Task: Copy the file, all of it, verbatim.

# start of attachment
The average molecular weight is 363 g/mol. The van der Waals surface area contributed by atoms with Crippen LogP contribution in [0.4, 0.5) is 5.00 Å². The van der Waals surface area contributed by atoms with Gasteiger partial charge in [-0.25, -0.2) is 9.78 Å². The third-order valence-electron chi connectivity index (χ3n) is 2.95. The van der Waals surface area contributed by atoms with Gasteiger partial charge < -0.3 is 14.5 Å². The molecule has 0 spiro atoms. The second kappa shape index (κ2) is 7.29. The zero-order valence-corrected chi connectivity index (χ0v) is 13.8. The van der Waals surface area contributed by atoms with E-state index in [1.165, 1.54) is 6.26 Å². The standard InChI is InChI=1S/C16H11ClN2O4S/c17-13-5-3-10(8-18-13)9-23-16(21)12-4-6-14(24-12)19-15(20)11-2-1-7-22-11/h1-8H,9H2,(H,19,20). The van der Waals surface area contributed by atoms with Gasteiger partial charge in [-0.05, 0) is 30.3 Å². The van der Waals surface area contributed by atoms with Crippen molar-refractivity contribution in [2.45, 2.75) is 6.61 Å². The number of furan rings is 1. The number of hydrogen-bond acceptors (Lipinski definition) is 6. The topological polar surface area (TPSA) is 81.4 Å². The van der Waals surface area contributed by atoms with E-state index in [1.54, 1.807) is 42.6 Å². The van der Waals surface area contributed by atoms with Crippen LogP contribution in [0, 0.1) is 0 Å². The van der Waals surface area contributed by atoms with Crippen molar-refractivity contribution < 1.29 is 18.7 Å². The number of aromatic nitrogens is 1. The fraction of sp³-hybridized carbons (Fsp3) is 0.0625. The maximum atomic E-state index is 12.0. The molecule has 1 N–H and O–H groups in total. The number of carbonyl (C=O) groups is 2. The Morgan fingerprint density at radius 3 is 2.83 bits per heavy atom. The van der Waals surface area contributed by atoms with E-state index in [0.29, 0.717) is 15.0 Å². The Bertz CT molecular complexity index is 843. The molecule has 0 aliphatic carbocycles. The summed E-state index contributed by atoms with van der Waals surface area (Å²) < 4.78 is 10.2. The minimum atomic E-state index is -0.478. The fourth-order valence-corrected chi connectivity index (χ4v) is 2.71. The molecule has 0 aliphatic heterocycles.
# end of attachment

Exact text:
The average molecular weight is 363 g/mol. The van der Waals surface area contributed by atoms with Crippen LogP contribution in [0.4, 0.5) is 5.00 Å². The van der Waals surface area contributed by atoms with Gasteiger partial charge in [-0.25, -0.2) is 9.78 Å². The third-order valence-electron chi connectivity index (χ3n) is 2.95. The van der Waals surface area contributed by atoms with Gasteiger partial charge < -0.3 is 14.5 Å². The molecule has 0 spiro atoms. The second kappa shape index (κ2) is 7.29. The zero-order valence-corrected chi connectivity index (χ0v) is 13.8. The van der Waals surface area contributed by atoms with E-state index in [1.165, 1.54) is 6.26 Å². The standard InChI is InChI=1S/C16H11ClN2O4S/c17-13-5-3-10(8-18-13)9-23-16(21)12-4-6-14(24-12)19-15(20)11-2-1-7-22-11/h1-8H,9H2,(H,19,20). The van der Waals surface area contributed by atoms with Gasteiger partial charge in [-0.05, 0) is 30.3 Å². The van der Waals surface area contributed by atoms with Crippen molar-refractivity contribution in [2.45, 2.75) is 6.61 Å². The number of furan rings is 1. The number of hydrogen-bond acceptors (Lipinski definition) is 6. The topological polar surface area (TPSA) is 81.4 Å². The van der Waals surface area contributed by atoms with E-state index in [1.54, 1.807) is 42.6 Å². The van der Waals surface area contributed by atoms with Crippen LogP contribution in [0, 0.1) is 0 Å². The van der Waals surface area contributed by atoms with Crippen molar-refractivity contribution < 1.29 is 18.7 Å². The number of aromatic nitrogens is 1. The fraction of sp³-hybridized carbons (Fsp3) is 0.0625. The maximum atomic E-state index is 12.0. The molecule has 1 N–H and O–H groups in total. The number of carbonyl (C=O) groups is 2. The Morgan fingerprint density at radius 3 is 2.83 bits per heavy atom. The van der Waals surface area contributed by atoms with E-state index in [0.29, 0.717) is 15.0 Å². The Bertz CT molecular complexity index is 843. The molecule has 0 aliphatic carbocycles. The summed E-state index contributed by atoms with van der Waals surface area (Å²) < 4.78 is 10.2. The minimum atomic E-state index is -0.478. The fourth-order valence-corrected chi connectivity index (χ4v) is 2.71. The molecule has 0 aliphatic heterocycles.